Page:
An American Original

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Steamboat l 1200

It's mid-January and skiers in Utah and throughout most of Colorado are doing desperate snow dances. Marketers at the Tahoe areas are jumping for joy over the slush that just landed, while down in Mammoth people are on their knees praying for just a few snowy inches. Then there's Steamboat: Southeast of the Pacific Northwest, it is among the few resorts that can boast stellar conditions. But that's not unusual. It's what ranchers call a three-wire winter-a measurement based on the snow's height relative to barbed-wire fences-and right now it's looking as if the white fluff may just rise to the fourth wire.

During the winter months, it's rare to drive over 9,425-foot Rabbit Ears Pass when it's not snowing. Today is no exception. It's dumping, and visibility is down to 10 feet-and closing. It won't be long before the transit authority shuts the road. On either side of the highway, snow banks rise 12 feet. Bad news for motorists, good news for skiers.

Measuring winter's intensity in barbed-wire height may seem unusual, but around here it's just the way it's always been done. Ranching and skiing have been tied together since homesteaders first staked claims around Hot Sulphur Springs, at what is now the west end of town. "Back then, they used skis to feed cattle, deliver mail and babies, and navigate the nine-month winters that average 14 feet of snow," explains local historian Sureva Towler. "And there's plenty of evidence that people were using skis recreationally at that time, too."

Locals have been hosting winter festivals since the late 1800s. Those early celebrations were jammed with skating and sledding competitions. But in 1911, Norwegian ski jumping champion Carl Howelsen skied into town and convinced the festival's organizer to let him put on an exhibition. He built a takeoff of boxes and logs and introduced locals to his art. It was so popular that he was invited back the following year for the official First Annual Winter Carnival, now the oldest in the West. He returned again in 1913 and decided to settle in Steamboat-a decision that shaped the town's history.

In 1914, Howelsen spearheaded a two-day Ski Tournament that drew 20,000 spectators. On "The Flying Norseman's" advice, locals worked together to clear what is now called Howelsen Hill. They built a wood scaffold and takeoff (on the current site of the 70-meter jump) and Howelsen jumped 130 feet, wowing crowds and captivating the imagination of the valley's skiers. In the ensuing years, Howelsen donated endless time and energy to developing young locals into world-class skiers. By 1915, local athletes were launching off a 200-yard-long jump. By the time Howelsen returned to Norway in 1921, Steamboat's future course was set.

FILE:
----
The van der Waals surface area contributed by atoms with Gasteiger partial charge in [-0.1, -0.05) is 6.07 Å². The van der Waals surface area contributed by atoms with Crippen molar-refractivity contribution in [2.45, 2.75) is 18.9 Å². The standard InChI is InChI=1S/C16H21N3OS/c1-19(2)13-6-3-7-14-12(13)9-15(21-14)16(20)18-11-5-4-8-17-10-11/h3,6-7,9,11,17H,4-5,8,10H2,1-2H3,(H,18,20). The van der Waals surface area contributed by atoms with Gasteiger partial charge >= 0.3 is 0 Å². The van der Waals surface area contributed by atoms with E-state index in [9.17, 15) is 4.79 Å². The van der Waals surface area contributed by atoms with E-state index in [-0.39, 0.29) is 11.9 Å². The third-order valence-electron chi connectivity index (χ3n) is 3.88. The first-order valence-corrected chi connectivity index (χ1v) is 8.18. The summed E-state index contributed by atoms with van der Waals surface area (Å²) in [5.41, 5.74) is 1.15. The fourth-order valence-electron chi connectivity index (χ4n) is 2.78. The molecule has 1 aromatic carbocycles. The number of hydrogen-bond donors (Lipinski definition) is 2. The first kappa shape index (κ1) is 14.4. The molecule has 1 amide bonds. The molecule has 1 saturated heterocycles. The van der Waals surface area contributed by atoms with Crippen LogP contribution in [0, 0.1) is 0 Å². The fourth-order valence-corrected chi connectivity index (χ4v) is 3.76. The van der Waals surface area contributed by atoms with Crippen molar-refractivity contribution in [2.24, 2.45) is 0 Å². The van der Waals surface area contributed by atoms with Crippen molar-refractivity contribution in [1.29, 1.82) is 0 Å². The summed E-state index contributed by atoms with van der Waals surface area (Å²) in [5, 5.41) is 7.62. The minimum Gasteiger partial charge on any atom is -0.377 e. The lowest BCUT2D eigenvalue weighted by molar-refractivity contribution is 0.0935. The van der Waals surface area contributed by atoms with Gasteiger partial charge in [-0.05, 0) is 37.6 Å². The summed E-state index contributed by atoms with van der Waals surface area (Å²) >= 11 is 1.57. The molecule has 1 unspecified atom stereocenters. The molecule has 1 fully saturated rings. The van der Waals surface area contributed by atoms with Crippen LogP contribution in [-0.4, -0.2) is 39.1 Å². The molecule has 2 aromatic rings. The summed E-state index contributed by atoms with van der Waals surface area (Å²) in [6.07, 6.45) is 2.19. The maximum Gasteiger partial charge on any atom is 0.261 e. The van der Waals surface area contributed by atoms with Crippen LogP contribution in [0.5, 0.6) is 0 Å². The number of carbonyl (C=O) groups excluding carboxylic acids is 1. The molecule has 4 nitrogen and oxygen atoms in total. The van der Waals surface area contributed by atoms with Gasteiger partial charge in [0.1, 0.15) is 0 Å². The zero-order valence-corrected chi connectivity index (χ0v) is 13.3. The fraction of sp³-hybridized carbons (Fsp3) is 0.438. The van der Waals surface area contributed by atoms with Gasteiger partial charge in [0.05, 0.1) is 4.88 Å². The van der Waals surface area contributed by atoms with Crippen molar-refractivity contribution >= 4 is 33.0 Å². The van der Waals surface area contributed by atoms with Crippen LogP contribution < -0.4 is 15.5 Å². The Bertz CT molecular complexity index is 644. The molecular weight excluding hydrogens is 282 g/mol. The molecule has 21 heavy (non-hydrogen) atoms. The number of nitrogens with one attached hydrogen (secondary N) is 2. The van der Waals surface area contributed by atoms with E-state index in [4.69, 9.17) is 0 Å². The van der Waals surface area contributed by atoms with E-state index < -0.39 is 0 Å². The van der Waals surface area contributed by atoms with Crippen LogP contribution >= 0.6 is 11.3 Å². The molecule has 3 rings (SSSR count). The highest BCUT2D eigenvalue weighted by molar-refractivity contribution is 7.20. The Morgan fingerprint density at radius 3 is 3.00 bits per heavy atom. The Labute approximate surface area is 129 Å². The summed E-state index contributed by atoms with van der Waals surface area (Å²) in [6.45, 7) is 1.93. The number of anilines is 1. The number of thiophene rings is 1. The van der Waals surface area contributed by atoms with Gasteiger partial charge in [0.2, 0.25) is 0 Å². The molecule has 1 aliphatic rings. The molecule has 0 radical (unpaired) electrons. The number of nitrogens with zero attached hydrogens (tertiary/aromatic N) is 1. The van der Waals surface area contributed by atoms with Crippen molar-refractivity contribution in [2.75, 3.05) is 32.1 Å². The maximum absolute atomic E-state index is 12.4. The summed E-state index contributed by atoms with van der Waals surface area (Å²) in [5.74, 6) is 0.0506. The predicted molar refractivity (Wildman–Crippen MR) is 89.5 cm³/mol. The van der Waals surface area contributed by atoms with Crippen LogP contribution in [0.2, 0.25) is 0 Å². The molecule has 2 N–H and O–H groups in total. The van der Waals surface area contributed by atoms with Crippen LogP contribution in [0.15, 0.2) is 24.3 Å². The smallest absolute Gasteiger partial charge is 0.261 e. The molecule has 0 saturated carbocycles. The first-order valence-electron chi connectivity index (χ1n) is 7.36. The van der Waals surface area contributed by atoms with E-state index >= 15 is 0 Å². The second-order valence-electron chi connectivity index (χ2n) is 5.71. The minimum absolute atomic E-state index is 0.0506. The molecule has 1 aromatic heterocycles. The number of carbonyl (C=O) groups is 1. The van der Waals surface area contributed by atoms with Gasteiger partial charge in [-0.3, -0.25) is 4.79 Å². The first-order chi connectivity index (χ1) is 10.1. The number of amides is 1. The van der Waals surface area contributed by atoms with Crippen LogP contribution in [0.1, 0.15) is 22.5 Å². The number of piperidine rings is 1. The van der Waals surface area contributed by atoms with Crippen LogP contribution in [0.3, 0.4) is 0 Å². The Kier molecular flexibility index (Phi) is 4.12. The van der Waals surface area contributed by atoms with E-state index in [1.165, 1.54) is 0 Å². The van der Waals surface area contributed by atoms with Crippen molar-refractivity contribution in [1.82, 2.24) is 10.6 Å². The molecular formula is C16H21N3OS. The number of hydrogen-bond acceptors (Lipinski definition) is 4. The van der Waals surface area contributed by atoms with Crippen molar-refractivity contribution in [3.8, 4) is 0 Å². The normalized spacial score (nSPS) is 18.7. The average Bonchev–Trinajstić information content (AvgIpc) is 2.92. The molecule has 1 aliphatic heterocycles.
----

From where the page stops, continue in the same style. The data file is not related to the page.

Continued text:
Since then, the town's two mountains-Howelsen Hill downtown and Steamboat Mountain Resort a mile east-have produced 52 Olympians. That's more than any other town in North America. Today Howelsen Hill is one of three international ski jumping complexes in North America. And while Steamboat Mountain Resort is now the area's main draw, Howelsen was the town's premier attraction for decades.

It wasn't until 1956 that local businessmen turned their attention toward Storm Mountain, the birthplace of Steamboat Mountain Resort. For the next five years, a handful of locals worked at acquiring funding and land, and started clearing runs. Storm Mountain opened on Dec. 22, 1961, with one poma lift. By 1965, an estimated $1.7 million had been spent on the area, and development was well under way. In 1964 it was renamed Mt. Werner Ski Area, for fallen son Buddy Werner, and then in July 1970 it was renamed Steamboat Ski Area. Since then, it's seen five new owners.

Because the ski area was built with local sweat, the community has an especially deep and affectionate bond with the mountain. Even today, residents still feel a strong sense of ownership. Every time the resort changes hands, they fret over whether the new owner is going to ss with "their" mountain. And so when the American Skiing Company-known for base-area real-estate developments and wholesale mountain makeovers-rode into town in August 1997, lassoing Steamboat as part of a bigger resort deal involving Heavenly, Calif., locals got nervous.

Some changes were met with general approval. Terrain expansions, for instance, were gladed rather than cleared. Others, such as staff cutbacks and a large real estate development near the base of the mountain, were met with anger and cynicism. The op-ed page of the Steamboat Pilot, one of three local papers, became a battlefield. Local residents wrote scathing letters about the company, and ASC representatives responded in kind. In March 1999, ASC Chairman and CEO Les Otten took out an ad in the paper in an earnest effort to make amends and win support. In an "Open Letter to the Local Community," he explained his company's operating style and conceded that it wasn't working in Steamboat. "Again, I apologize for the strained relationship that has developed between the company and the community," he wrote, "and intend to work hard to correct the situation."